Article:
Tuesday, June 24, 2014

Statin Drugs May Lead to a Less Healthy Lifestyle

It is said that the use of the new automobile safety equipment has led to a great reduction in the automobile death rate. But the new equipment, some say, may encourage people to drive less safely, since people can feel that the safety equipment will protect them from injury in an automobile accident. Statin drugs can lower cholesterol, which can reduce heart attacks and stroke risks. But, like automobile safety equipment, a new study indicates that statins may encourage people to live less healthy lives. For example, people may consume more calories and fat because they feel the statins will protect them from bad health.

There is no doubt that statins can improve health. According to a Medline article,  " Studies show that, in certain people, statins reduce the risk of heart attack, stroke, and even death from heart disease by about 25% to 35%. Studies have also shown that statins can reduce the chances of recurrent strokes or heart attacks by about 40%." Further, according to the article,  "Estimates are that in addition to the people already taking them, another 15 to 20 million people should be taking statin drugs based on their risk factors for heart disease."

But if more people take statins, it could, potentially, make things worse. A ten-year study determined that “People who take statin drugs to lower their cholesterol appear to have developed a false sense of security that could lead to heart disease and other obesity-related illnesses.” The researchers suggest that statin users might not "feel the urgency to reduce their caloric and fat consumption or to lose weight the way statin users 10 years ago did..."
Since statins may encourage people to live less healthy lives, healthcare providers should continually stress to their patients the importance of making lifestyle changes in addition to taking statins. These lifestyle changes should include a healthy diet and exercise. Counseling is the tool commonly employed in helping the patient make these changes. And if the patient is obese, under the Affordable Care Act, some of the counseling is reimbursable.

Wednesday, June 11, 2014

Obesity Can Complicate Organ Transplants

Because overweight and obesity continue to be worldwide problems, measures to deal with overweight and obesity are eagerly sought.  Obesity is associated with high blood pressure, type 2 diabetes, high cholesterol, and some forms of cancer. In the future, obesity, no doubt, will be found to be associated with many more diseases. It is now known that obesity can complicate medical treatments -- including organ transplant procedures. Obesity may cause problems for both the donor and the transplant patient.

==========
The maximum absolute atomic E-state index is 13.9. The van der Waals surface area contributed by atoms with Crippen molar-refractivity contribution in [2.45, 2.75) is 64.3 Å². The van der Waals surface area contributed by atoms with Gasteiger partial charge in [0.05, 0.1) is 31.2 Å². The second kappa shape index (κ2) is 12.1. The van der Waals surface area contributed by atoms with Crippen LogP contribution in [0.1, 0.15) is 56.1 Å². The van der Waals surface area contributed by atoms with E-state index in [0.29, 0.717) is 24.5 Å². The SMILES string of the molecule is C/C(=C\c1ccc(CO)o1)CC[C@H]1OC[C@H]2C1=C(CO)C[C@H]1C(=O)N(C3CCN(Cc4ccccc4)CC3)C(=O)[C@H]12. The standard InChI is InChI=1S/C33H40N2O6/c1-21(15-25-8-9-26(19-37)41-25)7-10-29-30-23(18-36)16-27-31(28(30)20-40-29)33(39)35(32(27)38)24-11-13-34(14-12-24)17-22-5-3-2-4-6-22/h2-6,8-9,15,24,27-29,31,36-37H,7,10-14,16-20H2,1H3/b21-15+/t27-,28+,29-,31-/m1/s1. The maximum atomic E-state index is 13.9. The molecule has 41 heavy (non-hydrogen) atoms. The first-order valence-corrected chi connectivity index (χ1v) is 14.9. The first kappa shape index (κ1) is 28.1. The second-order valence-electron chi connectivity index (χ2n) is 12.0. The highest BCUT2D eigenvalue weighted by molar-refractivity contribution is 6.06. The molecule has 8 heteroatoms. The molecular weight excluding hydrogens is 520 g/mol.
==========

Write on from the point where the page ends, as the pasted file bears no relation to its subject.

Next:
With respect to the transplant donor, a New York Times article entitled "WELL; Transplant Centers Struggle With Donors' Obesity," suggested that "Rising obesity has spurred a small but growing effort to pay closer attention to the health of obese donors, whose risks are still incompletely understood." Some potential donors are too heavy to be donors, since they violate the usual BMI limit of 35, or, in some cases, even the lower limit of 30.
In the case of the obese transplant patient, when that person is obese, complications can arise. In fact, "Being overweight and obese has been shown to have significant effects on both short- and long-term complications as well as patient and graft survival."
As a way to help potential transplant donors reach a qualifying weight, and to help transplant patients maintain a healthy weight after the operation, obesity medicine providers can work with the transplant team, the potential donor, and the transplant patient to apply evidence-based weight loss and weight maintenance methods.  Applying these methods can enable the donor and the transplant patient to achieve a more healthy weight prior to the transplant operation, and after the operation. 
If an obesity medicine provider works with the transplant team, the donor, and transplant patient, this collaboration could prove beneficial for the transplant donor, the transplant patient, the transplant team, and the obesity medicine provider.  This type of collaboration could produce future referrals for all of the involved health providers.
 
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